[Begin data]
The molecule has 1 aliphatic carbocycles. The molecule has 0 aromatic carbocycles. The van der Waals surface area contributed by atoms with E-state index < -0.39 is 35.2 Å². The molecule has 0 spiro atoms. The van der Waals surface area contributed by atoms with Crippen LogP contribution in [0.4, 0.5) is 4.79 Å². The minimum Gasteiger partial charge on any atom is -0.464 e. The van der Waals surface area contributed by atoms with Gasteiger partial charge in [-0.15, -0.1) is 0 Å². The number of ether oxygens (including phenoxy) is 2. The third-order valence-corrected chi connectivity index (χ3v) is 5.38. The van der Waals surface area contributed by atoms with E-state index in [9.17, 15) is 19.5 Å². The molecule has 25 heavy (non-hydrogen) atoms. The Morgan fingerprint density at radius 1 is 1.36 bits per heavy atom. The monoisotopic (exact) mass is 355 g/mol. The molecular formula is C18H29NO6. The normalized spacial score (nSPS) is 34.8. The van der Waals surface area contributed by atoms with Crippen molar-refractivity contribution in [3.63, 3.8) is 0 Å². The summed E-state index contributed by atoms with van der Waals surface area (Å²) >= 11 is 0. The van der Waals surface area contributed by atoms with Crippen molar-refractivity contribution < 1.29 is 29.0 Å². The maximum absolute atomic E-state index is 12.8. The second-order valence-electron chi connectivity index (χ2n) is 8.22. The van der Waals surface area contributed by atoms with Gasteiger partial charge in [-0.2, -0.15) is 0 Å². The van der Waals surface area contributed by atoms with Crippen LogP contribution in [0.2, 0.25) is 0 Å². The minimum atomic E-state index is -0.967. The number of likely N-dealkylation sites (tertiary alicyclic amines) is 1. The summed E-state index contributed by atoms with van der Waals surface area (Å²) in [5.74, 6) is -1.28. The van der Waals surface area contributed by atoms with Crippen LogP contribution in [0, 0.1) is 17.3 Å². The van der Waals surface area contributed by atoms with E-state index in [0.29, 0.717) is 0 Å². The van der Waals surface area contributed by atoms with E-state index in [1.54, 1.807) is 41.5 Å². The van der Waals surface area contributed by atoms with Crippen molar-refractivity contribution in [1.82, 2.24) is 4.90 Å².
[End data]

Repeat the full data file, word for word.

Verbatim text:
The molecule has 1 aliphatic carbocycles. The molecule has 0 aromatic carbocycles. The van der Waals surface area contributed by atoms with E-state index < -0.39 is 35.2 Å². The molecule has 0 spiro atoms. The van der Waals surface area contributed by atoms with Crippen LogP contribution in [0.4, 0.5) is 4.79 Å². The minimum Gasteiger partial charge on any atom is -0.464 e. The van der Waals surface area contributed by atoms with Gasteiger partial charge in [-0.15, -0.1) is 0 Å². The number of ether oxygens (including phenoxy) is 2. The third-order valence-corrected chi connectivity index (χ3v) is 5.38. The van der Waals surface area contributed by atoms with E-state index in [9.17, 15) is 19.5 Å². The molecule has 25 heavy (non-hydrogen) atoms. The Morgan fingerprint density at radius 1 is 1.36 bits per heavy atom. The monoisotopic (exact) mass is 355 g/mol. The molecular formula is C18H29NO6. The normalized spacial score (nSPS) is 34.8. The van der Waals surface area contributed by atoms with Crippen molar-refractivity contribution in [3.63, 3.8) is 0 Å². The summed E-state index contributed by atoms with van der Waals surface area (Å²) >= 11 is 0. The van der Waals surface area contributed by atoms with Crippen molar-refractivity contribution < 1.29 is 29.0 Å². The maximum absolute atomic E-state index is 12.8. The second-order valence-electron chi connectivity index (χ2n) is 8.22. The van der Waals surface area contributed by atoms with Gasteiger partial charge in [-0.2, -0.15) is 0 Å². The van der Waals surface area contributed by atoms with Crippen LogP contribution in [0.2, 0.25) is 0 Å². The minimum atomic E-state index is -0.967. The number of likely N-dealkylation sites (tertiary alicyclic amines) is 1. The summed E-state index contributed by atoms with van der Waals surface area (Å²) in [5.74, 6) is -1.28. The van der Waals surface area contributed by atoms with Crippen LogP contribution in [0, 0.1) is 17.3 Å². The van der Waals surface area contributed by atoms with E-state index in [0.29, 0.717) is 0 Å². The van der Waals surface area contributed by atoms with E-state index in [1.54, 1.807) is 41.5 Å². The van der Waals surface area contributed by atoms with Crippen molar-refractivity contribution in [1.82, 2.24) is 4.90 Å².